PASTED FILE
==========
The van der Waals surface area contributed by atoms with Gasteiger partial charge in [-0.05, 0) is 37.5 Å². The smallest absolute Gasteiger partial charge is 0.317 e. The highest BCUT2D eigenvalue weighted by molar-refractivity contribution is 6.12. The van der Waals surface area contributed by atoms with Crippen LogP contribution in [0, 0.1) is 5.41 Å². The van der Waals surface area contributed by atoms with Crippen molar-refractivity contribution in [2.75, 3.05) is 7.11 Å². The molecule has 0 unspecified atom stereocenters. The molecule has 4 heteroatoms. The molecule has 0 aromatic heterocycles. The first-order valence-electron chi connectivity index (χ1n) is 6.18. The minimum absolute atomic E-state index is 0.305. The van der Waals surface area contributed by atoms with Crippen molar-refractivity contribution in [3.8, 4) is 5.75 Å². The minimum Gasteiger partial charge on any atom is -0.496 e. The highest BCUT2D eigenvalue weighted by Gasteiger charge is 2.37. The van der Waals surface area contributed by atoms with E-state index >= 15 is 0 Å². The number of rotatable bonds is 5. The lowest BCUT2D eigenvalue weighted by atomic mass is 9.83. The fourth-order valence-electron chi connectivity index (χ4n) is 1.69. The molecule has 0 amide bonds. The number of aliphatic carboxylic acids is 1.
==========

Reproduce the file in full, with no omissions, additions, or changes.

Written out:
The van der Waals surface area contributed by atoms with Gasteiger partial charge in [-0.05, 0) is 37.5 Å². The smallest absolute Gasteiger partial charge is 0.317 e. The highest BCUT2D eigenvalue weighted by molar-refractivity contribution is 6.12. The van der Waals surface area contributed by atoms with Crippen LogP contribution in [0, 0.1) is 5.41 Å². The van der Waals surface area contributed by atoms with Crippen molar-refractivity contribution in [2.75, 3.05) is 7.11 Å². The molecule has 0 unspecified atom stereocenters. The molecule has 4 heteroatoms. The molecule has 0 aromatic heterocycles. The first-order valence-electron chi connectivity index (χ1n) is 6.18. The minimum absolute atomic E-state index is 0.305. The van der Waals surface area contributed by atoms with Crippen molar-refractivity contribution in [3.8, 4) is 5.75 Å². The minimum Gasteiger partial charge on any atom is -0.496 e. The highest BCUT2D eigenvalue weighted by Gasteiger charge is 2.37. The van der Waals surface area contributed by atoms with E-state index >= 15 is 0 Å². The number of rotatable bonds is 5. The lowest BCUT2D eigenvalue weighted by atomic mass is 9.83. The fourth-order valence-electron chi connectivity index (χ4n) is 1.69. The molecule has 0 amide bonds. The number of aliphatic carboxylic acids is 1.